The other option is to continue exploring the trade market.

The Blackhawks already acquired defenseman Olli Maatta, but that was a deal executed because it didn't require subtracting a key piece of the roster. It really could come down to whether the Blackhawks want to handpick who they want via trade and give up the assets to do it or potentially overpay — both in dollar amount and term — on the open market, which could present challenges down the road when Alex DeBrincat, Dylan Strome and even Erik Gustafsson — depending on if he fits into the budget — are due new deals.

If it's the former, the Blackhawks prefer overpaying for the right player — somebody like Perry or Joe Pavelski on a shorter-term deal despite a higher cap hit would be ideal to help bridge the gap as far as responsibilities put on the younger players. If it’s the latter, the Blackhawks will pull off a trade for a high-end player only if it makes sense for the short term and long term because the offseason is a time to enhance the roster for both.

Bowman doesn’t know exactly how the next few weeks are going to play out, but you can bet that he’ll have his phone attached to his ear looking for ways to improve the roster and help turn the Blackhawks into a consistent playoff contender again.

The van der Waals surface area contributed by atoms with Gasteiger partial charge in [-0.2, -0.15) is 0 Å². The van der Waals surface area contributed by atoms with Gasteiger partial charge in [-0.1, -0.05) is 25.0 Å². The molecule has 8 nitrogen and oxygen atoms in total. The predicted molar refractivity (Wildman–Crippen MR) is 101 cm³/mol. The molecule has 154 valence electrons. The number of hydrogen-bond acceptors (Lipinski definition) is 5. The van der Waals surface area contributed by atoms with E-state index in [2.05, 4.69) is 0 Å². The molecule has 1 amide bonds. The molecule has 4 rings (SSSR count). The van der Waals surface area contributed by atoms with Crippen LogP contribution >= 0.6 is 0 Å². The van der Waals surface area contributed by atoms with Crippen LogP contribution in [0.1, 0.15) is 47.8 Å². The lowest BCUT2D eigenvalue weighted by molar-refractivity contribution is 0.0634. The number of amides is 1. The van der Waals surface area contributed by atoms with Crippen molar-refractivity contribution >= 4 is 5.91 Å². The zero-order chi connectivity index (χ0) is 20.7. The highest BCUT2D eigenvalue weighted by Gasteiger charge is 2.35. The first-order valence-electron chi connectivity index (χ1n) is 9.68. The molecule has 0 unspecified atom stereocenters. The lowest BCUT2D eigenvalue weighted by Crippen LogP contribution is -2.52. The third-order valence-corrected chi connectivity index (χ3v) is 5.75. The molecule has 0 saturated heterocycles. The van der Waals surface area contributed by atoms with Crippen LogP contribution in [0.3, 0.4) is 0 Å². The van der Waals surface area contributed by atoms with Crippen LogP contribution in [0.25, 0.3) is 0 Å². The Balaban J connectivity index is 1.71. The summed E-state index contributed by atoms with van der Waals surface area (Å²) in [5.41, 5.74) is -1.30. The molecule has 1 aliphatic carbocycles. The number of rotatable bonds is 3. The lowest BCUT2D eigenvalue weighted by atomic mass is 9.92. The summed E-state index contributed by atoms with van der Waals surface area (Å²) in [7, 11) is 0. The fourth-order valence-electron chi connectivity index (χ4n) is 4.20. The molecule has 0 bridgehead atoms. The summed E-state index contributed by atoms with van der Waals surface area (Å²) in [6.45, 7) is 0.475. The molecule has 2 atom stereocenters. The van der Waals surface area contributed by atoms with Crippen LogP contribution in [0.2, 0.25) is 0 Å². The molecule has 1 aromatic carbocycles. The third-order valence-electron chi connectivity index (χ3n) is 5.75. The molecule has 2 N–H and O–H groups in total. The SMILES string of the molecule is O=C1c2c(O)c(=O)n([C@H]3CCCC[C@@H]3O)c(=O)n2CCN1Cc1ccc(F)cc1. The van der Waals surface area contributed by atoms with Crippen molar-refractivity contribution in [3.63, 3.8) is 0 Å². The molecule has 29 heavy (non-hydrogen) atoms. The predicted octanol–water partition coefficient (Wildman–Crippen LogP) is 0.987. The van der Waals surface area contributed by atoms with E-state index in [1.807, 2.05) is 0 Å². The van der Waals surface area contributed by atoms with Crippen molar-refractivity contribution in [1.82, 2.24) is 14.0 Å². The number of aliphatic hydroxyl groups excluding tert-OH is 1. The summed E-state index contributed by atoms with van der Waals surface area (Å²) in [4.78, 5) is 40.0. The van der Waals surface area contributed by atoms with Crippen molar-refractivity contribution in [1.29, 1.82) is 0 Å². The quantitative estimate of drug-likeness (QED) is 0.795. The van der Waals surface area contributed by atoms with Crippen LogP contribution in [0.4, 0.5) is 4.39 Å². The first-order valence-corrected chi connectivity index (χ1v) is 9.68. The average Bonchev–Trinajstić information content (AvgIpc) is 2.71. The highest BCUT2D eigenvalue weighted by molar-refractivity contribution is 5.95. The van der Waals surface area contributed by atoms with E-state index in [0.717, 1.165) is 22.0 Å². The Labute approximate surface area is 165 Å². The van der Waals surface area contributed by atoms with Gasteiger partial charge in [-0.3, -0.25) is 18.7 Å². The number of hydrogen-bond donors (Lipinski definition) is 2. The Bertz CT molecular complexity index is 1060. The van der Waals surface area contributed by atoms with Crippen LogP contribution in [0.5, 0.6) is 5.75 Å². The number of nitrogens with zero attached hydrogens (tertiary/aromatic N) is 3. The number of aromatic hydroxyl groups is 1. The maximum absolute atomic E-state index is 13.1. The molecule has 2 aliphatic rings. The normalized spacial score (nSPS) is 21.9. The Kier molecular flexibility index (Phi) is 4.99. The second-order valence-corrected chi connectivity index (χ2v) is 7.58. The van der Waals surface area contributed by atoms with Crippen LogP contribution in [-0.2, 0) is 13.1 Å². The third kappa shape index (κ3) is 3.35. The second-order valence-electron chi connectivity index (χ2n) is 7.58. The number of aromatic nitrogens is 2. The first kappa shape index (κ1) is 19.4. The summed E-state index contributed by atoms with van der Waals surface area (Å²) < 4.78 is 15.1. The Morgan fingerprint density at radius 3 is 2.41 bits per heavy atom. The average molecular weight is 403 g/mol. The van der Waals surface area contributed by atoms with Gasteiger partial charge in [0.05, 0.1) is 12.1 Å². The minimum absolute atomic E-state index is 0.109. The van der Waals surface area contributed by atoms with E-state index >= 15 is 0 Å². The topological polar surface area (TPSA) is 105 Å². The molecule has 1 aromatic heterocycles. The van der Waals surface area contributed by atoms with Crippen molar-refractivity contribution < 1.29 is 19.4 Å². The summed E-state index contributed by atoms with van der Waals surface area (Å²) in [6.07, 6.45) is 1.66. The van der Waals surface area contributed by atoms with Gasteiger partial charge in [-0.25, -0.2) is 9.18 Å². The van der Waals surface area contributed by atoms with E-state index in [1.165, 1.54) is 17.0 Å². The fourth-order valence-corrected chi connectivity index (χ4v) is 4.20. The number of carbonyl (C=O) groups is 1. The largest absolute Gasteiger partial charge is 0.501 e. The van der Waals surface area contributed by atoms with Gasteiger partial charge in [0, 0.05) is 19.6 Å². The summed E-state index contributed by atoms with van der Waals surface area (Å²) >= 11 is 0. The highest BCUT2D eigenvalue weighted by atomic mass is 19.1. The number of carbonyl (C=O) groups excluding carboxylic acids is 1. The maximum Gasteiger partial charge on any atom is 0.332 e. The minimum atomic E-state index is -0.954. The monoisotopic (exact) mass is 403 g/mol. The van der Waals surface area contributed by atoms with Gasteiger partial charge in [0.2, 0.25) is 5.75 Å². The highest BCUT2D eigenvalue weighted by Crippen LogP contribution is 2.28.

“We have a good position right now,” Bowman said. “For next season, we're in a better place than most teams. After that, it's hard to say, because we don't know what the cap will be a year from now and we've got a couple players that are going to graduate to new contracts a year from now. Not a lot of free agents take one-year contracts, so that's the thing — if you're going to sign a free agent, you've got to look at what's going to be the implication two years down the road. So from that perspective, trades might be more appealing to us than necessarily adding a top free agent. We're going to have some new players for next year, but I don't know if it's going to be free agents or through trades.”